"The political system will have more of an equilibrium. We've had this situation in which one party controls three-quarters of the states in the country and three-quarters of the seats in the National Assembly," said Jibrin. "That created a monolithic system in which one party was dominant and the opposition was extremely weak."

"The new future," added Jibrin, "will be one in which you are going to have three or four major parties sharing seats in the National A ssembly and sharing control of states."

Jibrin says even if the shrunken PDP majority makes it more difficult for Jonathan to govern, it is healthier overall for Nigeria's democracy.

"It is more difficult, but it is also more reflective of the nature of the country. I don't believe that the PDP had the type of support it claimed," Jibrin said. "It was clear to me that a lot of their seats were through electoral fraud. What you have now is a situation in which the representation at the political level will reflect more truly the political composition of the country."

In order to win, Jonathan will not only need a simple majority but at least 25 percent of the vote in two-thirds of the country's 36 states. This rule requires candidates to try and gain the support of as many regions as possible. Jonathan's stronghold is in the predominantly Christian south, while Buhari's is in the Muslim north.

Elections monitors will once again be on hand to observe the country's poll. Despite some isolated incidents of violence last week, observers said the parliamentary elections were mostly free and fair. Turnout is expected to be much higher for the presidential poll and state polls slated for next week.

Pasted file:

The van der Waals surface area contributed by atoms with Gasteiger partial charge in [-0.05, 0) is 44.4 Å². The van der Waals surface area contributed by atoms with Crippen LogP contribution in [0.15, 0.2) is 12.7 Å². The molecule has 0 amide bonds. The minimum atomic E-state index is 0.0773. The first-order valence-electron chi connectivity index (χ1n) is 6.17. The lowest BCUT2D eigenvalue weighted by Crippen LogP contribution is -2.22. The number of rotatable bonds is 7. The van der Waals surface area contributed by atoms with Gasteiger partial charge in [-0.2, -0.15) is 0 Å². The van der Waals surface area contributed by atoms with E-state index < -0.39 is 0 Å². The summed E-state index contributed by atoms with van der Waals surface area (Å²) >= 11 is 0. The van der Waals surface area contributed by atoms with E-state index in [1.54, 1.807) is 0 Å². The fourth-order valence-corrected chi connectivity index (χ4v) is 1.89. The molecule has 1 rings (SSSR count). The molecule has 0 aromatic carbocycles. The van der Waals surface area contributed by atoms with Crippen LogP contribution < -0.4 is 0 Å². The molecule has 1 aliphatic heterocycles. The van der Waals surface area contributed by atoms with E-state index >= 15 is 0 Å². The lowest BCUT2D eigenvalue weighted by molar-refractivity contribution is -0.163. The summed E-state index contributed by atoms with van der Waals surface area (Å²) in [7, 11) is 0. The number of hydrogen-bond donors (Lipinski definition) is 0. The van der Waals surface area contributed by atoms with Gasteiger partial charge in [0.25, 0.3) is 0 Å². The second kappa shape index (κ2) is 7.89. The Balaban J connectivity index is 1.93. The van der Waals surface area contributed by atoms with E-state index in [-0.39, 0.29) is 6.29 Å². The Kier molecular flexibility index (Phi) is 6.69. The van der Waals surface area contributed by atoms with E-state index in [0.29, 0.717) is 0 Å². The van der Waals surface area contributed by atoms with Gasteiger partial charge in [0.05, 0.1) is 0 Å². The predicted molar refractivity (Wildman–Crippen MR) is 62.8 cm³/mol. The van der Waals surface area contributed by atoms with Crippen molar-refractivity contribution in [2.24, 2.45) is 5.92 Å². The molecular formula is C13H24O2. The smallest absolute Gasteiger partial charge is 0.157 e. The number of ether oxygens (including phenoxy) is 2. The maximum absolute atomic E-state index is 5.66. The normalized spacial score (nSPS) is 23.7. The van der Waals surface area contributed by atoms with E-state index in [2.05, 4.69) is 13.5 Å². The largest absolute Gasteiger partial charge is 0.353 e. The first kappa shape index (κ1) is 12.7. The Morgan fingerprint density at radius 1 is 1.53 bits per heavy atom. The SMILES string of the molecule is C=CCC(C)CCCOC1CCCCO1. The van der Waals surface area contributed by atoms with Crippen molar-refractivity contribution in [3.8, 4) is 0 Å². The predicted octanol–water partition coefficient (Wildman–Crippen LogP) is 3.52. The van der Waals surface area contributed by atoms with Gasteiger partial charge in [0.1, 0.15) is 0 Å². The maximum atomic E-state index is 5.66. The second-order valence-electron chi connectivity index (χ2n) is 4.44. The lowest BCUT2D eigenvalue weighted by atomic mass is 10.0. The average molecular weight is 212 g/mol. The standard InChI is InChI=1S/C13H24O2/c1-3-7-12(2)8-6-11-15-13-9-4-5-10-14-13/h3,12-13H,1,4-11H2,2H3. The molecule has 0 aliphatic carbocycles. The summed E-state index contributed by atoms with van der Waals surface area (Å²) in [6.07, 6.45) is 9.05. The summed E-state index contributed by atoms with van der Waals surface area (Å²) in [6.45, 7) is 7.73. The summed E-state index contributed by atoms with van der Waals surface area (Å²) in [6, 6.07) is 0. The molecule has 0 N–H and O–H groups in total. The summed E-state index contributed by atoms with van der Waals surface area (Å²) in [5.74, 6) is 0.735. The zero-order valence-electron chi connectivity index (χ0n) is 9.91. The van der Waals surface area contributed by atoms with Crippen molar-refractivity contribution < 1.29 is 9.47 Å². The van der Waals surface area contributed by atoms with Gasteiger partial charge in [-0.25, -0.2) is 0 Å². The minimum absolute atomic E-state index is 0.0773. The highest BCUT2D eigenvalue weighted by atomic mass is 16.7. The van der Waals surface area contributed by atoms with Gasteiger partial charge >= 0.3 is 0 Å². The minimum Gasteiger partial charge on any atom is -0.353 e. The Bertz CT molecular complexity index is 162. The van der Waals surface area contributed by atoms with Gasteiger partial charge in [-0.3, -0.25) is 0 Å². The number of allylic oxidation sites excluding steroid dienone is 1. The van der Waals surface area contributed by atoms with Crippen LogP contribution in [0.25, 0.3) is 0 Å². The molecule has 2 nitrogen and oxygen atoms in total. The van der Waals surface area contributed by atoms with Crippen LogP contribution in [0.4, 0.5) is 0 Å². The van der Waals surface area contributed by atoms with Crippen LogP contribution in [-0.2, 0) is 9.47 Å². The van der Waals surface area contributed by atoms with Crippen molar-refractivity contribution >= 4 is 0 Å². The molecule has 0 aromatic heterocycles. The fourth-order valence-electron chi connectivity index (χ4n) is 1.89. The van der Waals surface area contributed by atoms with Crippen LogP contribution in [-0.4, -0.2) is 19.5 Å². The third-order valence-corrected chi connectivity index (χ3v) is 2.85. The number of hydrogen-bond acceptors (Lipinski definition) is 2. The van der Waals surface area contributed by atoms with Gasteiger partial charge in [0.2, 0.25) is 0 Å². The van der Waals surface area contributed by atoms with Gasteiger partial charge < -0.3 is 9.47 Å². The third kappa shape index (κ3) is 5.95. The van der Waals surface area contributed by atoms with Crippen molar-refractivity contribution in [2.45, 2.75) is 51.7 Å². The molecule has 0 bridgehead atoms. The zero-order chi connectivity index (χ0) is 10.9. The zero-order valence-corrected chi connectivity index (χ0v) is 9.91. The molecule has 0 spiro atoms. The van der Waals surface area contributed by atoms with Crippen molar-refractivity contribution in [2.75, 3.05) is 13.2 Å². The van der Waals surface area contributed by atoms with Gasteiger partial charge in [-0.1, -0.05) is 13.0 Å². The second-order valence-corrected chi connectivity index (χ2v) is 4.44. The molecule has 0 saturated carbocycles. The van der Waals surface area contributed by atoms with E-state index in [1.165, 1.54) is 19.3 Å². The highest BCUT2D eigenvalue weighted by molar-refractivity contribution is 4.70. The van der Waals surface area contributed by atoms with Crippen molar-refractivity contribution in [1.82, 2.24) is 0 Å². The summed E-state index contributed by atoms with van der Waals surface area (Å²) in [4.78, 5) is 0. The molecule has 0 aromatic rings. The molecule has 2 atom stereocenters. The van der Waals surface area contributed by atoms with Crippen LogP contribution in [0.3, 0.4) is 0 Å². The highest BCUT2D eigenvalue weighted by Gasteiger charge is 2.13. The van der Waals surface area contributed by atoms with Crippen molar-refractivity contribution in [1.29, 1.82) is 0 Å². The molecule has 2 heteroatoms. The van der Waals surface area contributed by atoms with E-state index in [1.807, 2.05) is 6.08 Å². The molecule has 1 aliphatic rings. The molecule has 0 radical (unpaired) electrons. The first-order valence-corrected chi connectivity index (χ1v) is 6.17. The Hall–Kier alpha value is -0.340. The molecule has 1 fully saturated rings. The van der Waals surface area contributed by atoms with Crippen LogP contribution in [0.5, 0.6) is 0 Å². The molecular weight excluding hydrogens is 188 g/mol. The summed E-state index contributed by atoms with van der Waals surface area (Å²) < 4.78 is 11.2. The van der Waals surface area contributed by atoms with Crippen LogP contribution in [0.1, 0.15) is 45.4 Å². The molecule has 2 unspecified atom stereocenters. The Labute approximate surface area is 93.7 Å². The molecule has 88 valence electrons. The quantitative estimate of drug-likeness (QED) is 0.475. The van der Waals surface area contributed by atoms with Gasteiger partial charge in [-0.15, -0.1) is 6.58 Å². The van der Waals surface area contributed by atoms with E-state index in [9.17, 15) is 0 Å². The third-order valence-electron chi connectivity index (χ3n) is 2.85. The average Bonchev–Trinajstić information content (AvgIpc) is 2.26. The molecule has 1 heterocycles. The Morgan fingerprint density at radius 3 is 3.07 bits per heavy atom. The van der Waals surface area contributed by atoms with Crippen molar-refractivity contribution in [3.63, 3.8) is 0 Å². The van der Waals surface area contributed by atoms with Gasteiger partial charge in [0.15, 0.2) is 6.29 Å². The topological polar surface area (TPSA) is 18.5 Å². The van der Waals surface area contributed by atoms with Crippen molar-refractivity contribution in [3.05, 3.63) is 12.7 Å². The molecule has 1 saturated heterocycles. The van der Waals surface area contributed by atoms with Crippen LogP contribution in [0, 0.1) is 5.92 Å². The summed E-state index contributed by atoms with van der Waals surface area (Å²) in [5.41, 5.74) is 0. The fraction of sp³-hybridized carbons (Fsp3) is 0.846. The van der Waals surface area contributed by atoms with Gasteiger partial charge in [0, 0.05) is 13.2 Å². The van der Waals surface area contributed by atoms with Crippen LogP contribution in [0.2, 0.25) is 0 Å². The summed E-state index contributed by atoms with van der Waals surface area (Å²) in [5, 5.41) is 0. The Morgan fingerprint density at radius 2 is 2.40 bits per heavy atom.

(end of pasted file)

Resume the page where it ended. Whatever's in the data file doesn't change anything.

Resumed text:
You May Like

Video Experts Warn World Losing Ebola Fight

Doctors Without Borders says world is losing battle against Ebola, unless wealthy nations dispatch specialized biological disaster response teams More

Video Experts: Rise of Islamic State Significant Development in Jihadism

Many analysts contend the group - which grew out of al-Qaida in Iraq - has been rebuilding for years More

US-Based Hong Kongers Pledge Support for Pro-Democracy Activists

Democracy advocates call on Chinese living abroad to join them in opposing new election rules for their home territory More

This forum has been closed.
Comments
     
There are no comments in this forum. Be first and add one

Featured Videos

Your JavaScript is turned off or you have an old version of Adobe's Flash Player. Get the latest Flash player.
Larger Than Life Chinese Lanterns Make Southern California Appearancei
X
Elizabeth Lee
September 02, 2014 8:57 PM
Chinese lanterns with a long history are lighting up in 21st century style at the Los Angeles County Fair in southern California. Visitors can see traditional lanterns that hang, but also lanterns in the shape of animals, iconic landmarks and many other objects, all created by artisans from a place in China known for its lanterns. Elizabeth Lee has the details from the fair in the city of Pomona.
Video

Video Larger Than Life Chinese Lanterns Make Southern California Appearance

Chinese lanterns with a long history are lighting up in 21st century style at the Los Angeles County Fair in southern California. Visitors can see traditional lanterns that hang, but also lanterns in the shape of animals, iconic landmarks and many other objects, all created by artisans from a place in China known for its lanterns. Elizabeth Lee has the details from the fair in the city of Pomona.